Together, Month by Month
Bill Snider knows small increments matter.
He met his wife Marti in Florida, where they were colleagues. Bill, then an interpersonal communications professor, was impressed by Marti’s rise from a data entry position to create and manage the school’s first student computer lab. “She was steadfast, and absolutely brilliant,” he recalls. After the two retired and moved to Charlotte, Bill noticed a change in Marti— the early signs of cognitive decline. Their primary care doctor referred them to Memory & Movement Charlotte.
“From the very beginning, everyone at MMC put us at ease. We were comfortable asking questions right away,” Bill remembers. “Dr. Chaconas was able to diagnose Marti, and he did it with compassion and clarity. We were always a team—he knew medicine and I knew Marti, and we walked through this journey together one step at a time. The support I felt as a caregiver was just extraordinary, even at the most difficult stages.”
Marti passed in 2021, and Bill still feels a strong connection to the practice.
“I wanted to do something meaningful in her memory. I can’t make a large donation, but I can give a modest amount every month. It’s like investing—from the first day I had a job, I invested a small percentage of every paycheck. That money built over time and it makes a big difference now. Monthly giving is the same. Small gifts every month from a lot of donors like me provide a steady, predictable source of revenue for Memory & Movement Charlotte. I think sometimes people feel their smaller gift will be insignificant—but together, month by month, we have a real impact.”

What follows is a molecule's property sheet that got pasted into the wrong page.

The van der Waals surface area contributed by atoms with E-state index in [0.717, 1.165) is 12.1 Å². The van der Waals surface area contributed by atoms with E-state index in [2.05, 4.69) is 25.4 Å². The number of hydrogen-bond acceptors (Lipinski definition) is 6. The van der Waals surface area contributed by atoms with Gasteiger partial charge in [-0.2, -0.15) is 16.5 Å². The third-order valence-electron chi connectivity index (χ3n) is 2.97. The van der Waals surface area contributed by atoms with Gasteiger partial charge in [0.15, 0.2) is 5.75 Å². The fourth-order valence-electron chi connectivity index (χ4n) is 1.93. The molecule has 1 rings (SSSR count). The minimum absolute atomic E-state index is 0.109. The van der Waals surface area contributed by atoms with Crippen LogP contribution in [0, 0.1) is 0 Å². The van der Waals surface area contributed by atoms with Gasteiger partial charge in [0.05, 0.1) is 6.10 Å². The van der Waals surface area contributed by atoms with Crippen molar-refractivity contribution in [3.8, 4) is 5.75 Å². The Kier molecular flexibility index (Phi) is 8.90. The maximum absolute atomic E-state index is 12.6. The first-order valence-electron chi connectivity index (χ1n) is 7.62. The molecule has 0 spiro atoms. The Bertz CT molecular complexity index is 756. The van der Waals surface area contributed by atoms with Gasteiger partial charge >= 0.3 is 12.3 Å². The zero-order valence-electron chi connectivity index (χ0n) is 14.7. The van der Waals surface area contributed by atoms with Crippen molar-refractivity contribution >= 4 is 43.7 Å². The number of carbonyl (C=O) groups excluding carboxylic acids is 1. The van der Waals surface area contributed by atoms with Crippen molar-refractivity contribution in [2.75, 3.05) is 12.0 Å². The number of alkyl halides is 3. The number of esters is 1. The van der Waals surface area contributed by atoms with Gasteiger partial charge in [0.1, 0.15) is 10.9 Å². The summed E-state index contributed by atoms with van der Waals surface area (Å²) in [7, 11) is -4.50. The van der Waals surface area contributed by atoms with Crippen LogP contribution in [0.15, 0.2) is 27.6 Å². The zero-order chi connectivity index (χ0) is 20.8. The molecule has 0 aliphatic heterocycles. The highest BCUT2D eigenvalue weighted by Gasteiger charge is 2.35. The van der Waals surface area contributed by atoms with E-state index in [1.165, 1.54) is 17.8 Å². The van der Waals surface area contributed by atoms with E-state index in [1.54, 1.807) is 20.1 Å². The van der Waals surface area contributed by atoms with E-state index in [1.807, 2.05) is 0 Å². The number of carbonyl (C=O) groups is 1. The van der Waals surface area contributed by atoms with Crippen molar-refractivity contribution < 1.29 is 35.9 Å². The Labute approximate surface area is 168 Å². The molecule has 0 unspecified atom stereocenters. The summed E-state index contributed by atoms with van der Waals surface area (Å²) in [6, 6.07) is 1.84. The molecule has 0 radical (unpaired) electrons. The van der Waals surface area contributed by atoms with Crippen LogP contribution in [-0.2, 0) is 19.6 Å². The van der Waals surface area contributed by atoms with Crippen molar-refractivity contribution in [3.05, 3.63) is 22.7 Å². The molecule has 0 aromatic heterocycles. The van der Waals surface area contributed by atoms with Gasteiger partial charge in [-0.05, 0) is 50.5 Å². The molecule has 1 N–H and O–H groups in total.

Bill’s financial advisor helped him set up automatic disbursements from his retirement account to MMC. Because it’s transferred directly to a nonprofit organization, the contribution is pre-tax, allowing him to give more at the same cost to him. “I never even see the checks; it couldn’t be simpler,” he exudes.
Bill recently toured the new office, hugging Dr. Chaconas like an old friend. “It’s a special type of care we received here, and I’m so proud to honor Marti by giving something back in this way.” He tears up a little, “Even after Marti went into hospice, Dr. Chaconas called to check in on us, and he’s called a few times since she passed. That says something about MMC—they’re here for me as a person, even now, not just a patient.”